In high school we had a bonus question in one of our Chemistry exams that went something like this: During the consecration of the Holy Eucharist, when it turns into the body of Christ, is that change physical or chemical? Seriously.
The answer of course, is neither. The host is not physically or chemically altered in any way. Transubstantiation is trickier than that and is beyond the ambit of Chemistry. So my answer was something like: Neither. It is a symbolic change.
Which earned me full marks and convinced me that my brilliant Chem teacher (who passed away a few weeks after that exam) wasn't really a religious kook. It was a trick question since anyone who said that the host physically or chemically changed into flesh was wrong.
And that's why I find the case of Webster Cook so baffling.
The kid went to Mass, took communion in his hands, and kept the host for his non-Catholic friend to see. He was accosted by other people in the church, was physically assaulted and threatened. He then returned the wafer (in a ziploc bag) but still has problems with campus authorities and people accusing him of "hate crimes." (Persecution complex, much?)
Then PZ Myers writes about it in his usual sarcastic manner and all hell explodes. Bill Donohue exhorts his Catholic League to write to Myers's boss at the University of Minnesota to have him fired for hate speech. Which his lemmings -- few of whom have read Myers's' blog before and are only dimly aware of the facts of the case -- did in droves.
Myers (and then Dawkins, after) then tells his pharynguloids to send letters of support just to see how his university president would react (he's tenured so he needn't worry). Now they're breaking the internet and setting a world record on blog comments (6,500 and going on a single topic).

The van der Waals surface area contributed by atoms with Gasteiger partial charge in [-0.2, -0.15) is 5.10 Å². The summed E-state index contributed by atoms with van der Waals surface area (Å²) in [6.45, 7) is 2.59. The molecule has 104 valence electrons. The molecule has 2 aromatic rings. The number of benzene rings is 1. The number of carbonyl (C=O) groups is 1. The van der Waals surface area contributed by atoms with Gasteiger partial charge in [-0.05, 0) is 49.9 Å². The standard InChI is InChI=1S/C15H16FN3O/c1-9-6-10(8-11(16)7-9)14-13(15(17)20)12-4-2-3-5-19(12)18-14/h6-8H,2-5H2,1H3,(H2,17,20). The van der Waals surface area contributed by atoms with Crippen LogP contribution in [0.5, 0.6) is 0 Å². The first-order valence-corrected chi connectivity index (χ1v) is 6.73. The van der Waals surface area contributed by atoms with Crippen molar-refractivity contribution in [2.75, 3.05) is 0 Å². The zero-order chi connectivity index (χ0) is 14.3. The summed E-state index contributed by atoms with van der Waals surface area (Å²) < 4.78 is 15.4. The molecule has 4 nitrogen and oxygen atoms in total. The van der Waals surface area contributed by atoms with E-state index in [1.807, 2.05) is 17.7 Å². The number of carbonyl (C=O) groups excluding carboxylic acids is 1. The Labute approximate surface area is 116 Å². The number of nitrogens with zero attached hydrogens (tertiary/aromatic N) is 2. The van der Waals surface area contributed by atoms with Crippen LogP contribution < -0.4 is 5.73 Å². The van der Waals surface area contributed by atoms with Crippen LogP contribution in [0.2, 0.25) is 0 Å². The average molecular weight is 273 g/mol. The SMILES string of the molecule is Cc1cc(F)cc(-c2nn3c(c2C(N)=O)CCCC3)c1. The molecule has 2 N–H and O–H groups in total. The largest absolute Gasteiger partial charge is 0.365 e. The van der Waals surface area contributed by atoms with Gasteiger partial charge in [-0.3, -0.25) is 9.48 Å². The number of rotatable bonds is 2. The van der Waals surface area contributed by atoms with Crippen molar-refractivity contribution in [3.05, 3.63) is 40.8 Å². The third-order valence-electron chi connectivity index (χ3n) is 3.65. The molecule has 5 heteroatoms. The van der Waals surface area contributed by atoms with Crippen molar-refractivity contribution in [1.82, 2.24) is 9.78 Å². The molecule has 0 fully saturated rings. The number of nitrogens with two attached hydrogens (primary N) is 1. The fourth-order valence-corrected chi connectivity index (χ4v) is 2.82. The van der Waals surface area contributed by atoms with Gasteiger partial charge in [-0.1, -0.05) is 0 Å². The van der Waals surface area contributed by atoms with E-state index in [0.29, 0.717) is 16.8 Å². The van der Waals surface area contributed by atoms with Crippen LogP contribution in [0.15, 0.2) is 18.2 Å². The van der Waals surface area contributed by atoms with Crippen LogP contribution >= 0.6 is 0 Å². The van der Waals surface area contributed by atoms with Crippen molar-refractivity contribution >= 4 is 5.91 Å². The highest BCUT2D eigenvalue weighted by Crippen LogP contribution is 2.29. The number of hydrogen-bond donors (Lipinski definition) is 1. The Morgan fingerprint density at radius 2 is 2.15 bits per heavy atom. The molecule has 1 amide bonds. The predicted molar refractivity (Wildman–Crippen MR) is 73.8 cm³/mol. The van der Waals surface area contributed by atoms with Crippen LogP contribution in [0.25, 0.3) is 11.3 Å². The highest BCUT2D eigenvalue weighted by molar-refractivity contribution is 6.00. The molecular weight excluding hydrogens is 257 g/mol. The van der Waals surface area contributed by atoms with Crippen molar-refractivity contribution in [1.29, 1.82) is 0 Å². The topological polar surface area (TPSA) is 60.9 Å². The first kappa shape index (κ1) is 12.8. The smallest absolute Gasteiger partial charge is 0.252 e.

It's not about desecrating the host (which PZ threatened to do), it's about the overreaction over what in reality is just a piece of bread. All by Christians who supposedly follow the rule set by their founder, "love thy neighbor." At worst Cook pulled a tasteless prank, but threatening his life over it is just crazy. Myers was just being his usual self (and maybe trying to take heat away from the boy) and threatening his life over it is way over the top.
Blasphemy is not a crime, it's a quaint leftover of the times when we really believed in gods and that these gods actually cared what we lower beings thought. It's a reminder that religion was developed and used to explain things (it's since been supplanted by science and philosophy) and control the populace (still in effect).
Which leads me to this statement by Philippine bishops, saying they'd deny communion to "anti-life" politicians.
Cool. They legally have the right to enforce the rules of their organization. Don't any of these politicians (who listened to experts and to their constituents ) pander to them in any way. They're relics of a bygone age.